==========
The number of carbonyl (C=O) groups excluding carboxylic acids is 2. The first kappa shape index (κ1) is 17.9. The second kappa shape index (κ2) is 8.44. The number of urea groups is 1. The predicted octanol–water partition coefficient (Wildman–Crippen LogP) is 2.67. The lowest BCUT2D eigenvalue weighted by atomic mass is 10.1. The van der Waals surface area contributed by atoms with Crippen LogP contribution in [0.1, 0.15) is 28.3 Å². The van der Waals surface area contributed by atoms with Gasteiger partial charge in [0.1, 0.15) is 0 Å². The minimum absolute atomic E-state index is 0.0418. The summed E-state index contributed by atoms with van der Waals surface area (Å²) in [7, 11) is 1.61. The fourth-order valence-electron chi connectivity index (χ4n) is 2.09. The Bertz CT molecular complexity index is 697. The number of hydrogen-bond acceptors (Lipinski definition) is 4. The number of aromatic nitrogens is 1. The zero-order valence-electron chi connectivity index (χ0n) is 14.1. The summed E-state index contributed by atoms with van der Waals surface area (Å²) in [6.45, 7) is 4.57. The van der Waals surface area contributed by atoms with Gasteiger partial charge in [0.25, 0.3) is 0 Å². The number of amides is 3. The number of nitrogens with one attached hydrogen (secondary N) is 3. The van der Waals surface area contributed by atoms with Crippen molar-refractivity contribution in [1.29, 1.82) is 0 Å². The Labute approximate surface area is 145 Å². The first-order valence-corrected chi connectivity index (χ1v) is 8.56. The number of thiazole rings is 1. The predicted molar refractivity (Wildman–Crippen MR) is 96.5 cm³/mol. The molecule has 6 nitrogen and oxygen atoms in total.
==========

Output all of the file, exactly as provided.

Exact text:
The number of carbonyl (C=O) groups excluding carboxylic acids is 2. The first kappa shape index (κ1) is 17.9. The second kappa shape index (κ2) is 8.44. The number of urea groups is 1. The predicted octanol–water partition coefficient (Wildman–Crippen LogP) is 2.67. The lowest BCUT2D eigenvalue weighted by atomic mass is 10.1. The van der Waals surface area contributed by atoms with Crippen LogP contribution in [0.1, 0.15) is 28.3 Å². The van der Waals surface area contributed by atoms with Gasteiger partial charge in [0.1, 0.15) is 0 Å². The minimum absolute atomic E-state index is 0.0418. The summed E-state index contributed by atoms with van der Waals surface area (Å²) in [7, 11) is 1.61. The fourth-order valence-electron chi connectivity index (χ4n) is 2.09. The Bertz CT molecular complexity index is 697. The number of hydrogen-bond acceptors (Lipinski definition) is 4. The number of aromatic nitrogens is 1. The zero-order valence-electron chi connectivity index (χ0n) is 14.1. The summed E-state index contributed by atoms with van der Waals surface area (Å²) in [6.45, 7) is 4.57. The van der Waals surface area contributed by atoms with Gasteiger partial charge in [0.25, 0.3) is 0 Å². The number of amides is 3. The number of nitrogens with one attached hydrogen (secondary N) is 3. The van der Waals surface area contributed by atoms with Crippen molar-refractivity contribution in [1.29, 1.82) is 0 Å². The Labute approximate surface area is 145 Å². The first-order valence-corrected chi connectivity index (χ1v) is 8.56. The number of thiazole rings is 1. The predicted molar refractivity (Wildman–Crippen MR) is 96.5 cm³/mol. The molecule has 6 nitrogen and oxygen atoms in total.